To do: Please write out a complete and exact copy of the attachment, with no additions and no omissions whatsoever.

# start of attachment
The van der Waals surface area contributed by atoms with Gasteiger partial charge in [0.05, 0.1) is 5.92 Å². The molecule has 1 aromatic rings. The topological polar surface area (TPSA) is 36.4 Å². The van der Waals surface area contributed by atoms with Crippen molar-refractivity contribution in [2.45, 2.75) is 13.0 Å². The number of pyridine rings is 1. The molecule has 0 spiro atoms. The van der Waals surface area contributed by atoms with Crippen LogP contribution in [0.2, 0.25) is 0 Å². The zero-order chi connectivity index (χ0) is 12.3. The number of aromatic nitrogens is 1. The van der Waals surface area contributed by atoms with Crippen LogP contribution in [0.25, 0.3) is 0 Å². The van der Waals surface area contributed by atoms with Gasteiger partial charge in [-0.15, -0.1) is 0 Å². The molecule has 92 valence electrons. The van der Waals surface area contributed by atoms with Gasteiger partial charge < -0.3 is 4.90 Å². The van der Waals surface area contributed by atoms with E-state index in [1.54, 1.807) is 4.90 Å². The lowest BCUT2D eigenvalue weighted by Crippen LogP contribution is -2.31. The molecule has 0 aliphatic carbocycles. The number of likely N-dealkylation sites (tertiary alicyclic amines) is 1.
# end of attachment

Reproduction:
The van der Waals surface area contributed by atoms with Gasteiger partial charge in [0.05, 0.1) is 5.92 Å². The molecule has 1 aromatic rings. The topological polar surface area (TPSA) is 36.4 Å². The van der Waals surface area contributed by atoms with Crippen molar-refractivity contribution in [2.45, 2.75) is 13.0 Å². The number of pyridine rings is 1. The molecule has 0 spiro atoms. The van der Waals surface area contributed by atoms with Crippen LogP contribution in [0.2, 0.25) is 0 Å². The zero-order chi connectivity index (χ0) is 12.3. The number of aromatic nitrogens is 1. The van der Waals surface area contributed by atoms with Crippen LogP contribution in [0.25, 0.3) is 0 Å². The van der Waals surface area contributed by atoms with Gasteiger partial charge in [-0.15, -0.1) is 0 Å². The molecule has 92 valence electrons. The van der Waals surface area contributed by atoms with Gasteiger partial charge < -0.3 is 4.90 Å². The van der Waals surface area contributed by atoms with E-state index in [1.54, 1.807) is 4.90 Å². The lowest BCUT2D eigenvalue weighted by Crippen LogP contribution is -2.31. The molecule has 0 aliphatic carbocycles. The number of likely N-dealkylation sites (tertiary alicyclic amines) is 1.